The art of naming babies

From Apple to Ziggy an American bestseller lists the monikers that can scar a defenceless baby for life. There's a fine line between expressing your individuality and cruelty to children, says John Walsh - so be warned
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The Independent Online

What possessed Angelina Jolie to call her adoptive children Maddox and Zahara? How weird is it that the popularity of the name Alfie fluctuates with the ratings of EastEnders? What, apart from lack of imagination, possessed George Foreman to call all his five sons George (and his daughters Georgetta and Freeda George)? Can it be true that babies in the American Midwest are routinely named after shops, like Armani and Timberland?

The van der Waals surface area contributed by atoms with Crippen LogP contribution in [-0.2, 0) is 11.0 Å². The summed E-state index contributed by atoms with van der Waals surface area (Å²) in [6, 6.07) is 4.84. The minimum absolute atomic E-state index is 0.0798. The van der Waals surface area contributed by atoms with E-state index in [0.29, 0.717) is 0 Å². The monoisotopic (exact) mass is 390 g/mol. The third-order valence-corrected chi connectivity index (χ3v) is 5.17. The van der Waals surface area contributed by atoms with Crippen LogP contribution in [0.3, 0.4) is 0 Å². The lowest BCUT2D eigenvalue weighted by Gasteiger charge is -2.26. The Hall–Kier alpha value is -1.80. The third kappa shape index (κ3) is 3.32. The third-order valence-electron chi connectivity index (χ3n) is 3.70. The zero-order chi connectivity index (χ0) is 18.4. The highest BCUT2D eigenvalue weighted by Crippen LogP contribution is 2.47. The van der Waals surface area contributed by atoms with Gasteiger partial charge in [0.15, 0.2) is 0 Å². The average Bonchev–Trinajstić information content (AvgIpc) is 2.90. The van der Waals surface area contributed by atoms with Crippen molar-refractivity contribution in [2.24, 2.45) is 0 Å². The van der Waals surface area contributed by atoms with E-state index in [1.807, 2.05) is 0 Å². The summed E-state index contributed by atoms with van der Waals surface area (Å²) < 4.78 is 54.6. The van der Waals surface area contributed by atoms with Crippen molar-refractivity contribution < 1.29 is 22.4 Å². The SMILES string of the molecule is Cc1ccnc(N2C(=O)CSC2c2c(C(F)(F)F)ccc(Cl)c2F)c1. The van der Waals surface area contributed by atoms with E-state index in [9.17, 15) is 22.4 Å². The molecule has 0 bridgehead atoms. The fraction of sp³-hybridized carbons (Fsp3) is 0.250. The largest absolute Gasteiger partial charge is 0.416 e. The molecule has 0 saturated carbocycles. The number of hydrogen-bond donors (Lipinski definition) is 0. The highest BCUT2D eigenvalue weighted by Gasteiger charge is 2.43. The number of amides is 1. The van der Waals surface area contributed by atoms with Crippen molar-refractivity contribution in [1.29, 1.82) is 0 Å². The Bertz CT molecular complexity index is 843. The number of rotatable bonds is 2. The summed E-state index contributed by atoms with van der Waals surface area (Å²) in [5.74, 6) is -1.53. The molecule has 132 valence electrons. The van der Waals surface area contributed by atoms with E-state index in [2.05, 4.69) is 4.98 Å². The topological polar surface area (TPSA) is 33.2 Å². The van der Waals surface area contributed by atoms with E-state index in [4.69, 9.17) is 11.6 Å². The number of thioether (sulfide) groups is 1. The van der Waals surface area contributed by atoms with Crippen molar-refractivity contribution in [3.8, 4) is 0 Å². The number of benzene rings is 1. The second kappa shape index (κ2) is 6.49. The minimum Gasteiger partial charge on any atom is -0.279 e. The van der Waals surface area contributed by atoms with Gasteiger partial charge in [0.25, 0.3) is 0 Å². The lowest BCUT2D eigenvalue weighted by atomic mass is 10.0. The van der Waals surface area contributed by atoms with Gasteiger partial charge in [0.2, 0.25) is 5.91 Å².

Things are getting a little screwy in the baby-naming marketplace. No longer are we content with the Jacks and Emmas, the Toms and Emilys, of yesteryear. Inspired by the ludicrous excesses of pop, football and movie celebrity, we have silently written the ancient commandment, Thou Shalt Not Embarrass Thy Kids By Saddling Them With a Crap Name. Now, you cannot move for Apples and Xerxeses, Raffertys and Clytemnestras, Peaches, Rainbows and Daisy Boos.

Somebody must call a halt to this. In the US, Joe Borgenicht's book, What Not to Name Your Baby, has become a runaway bestseller. It's a spoof on the wilder shores of modern nomenclature, but its success shows that parents are concerned about scarring their babes for life with the wrong name.

We share their concern. Here's a checklist, for the modern British parent, of names that are uncool, unacceptable or carry the wrong subliminal message.


Adolf Inexplicably plummeted in popularity in UK after 1938.

Ashton Suggests unfeasibly handsome but smug young git, pulling faces with dim squeeze in Photo-Me booth.

Beauregard Means "good-looking" in French. Shortened to Beau. Unwise to land this on your child if you are Mr and Mrs Tye, Peep or Ling-Green.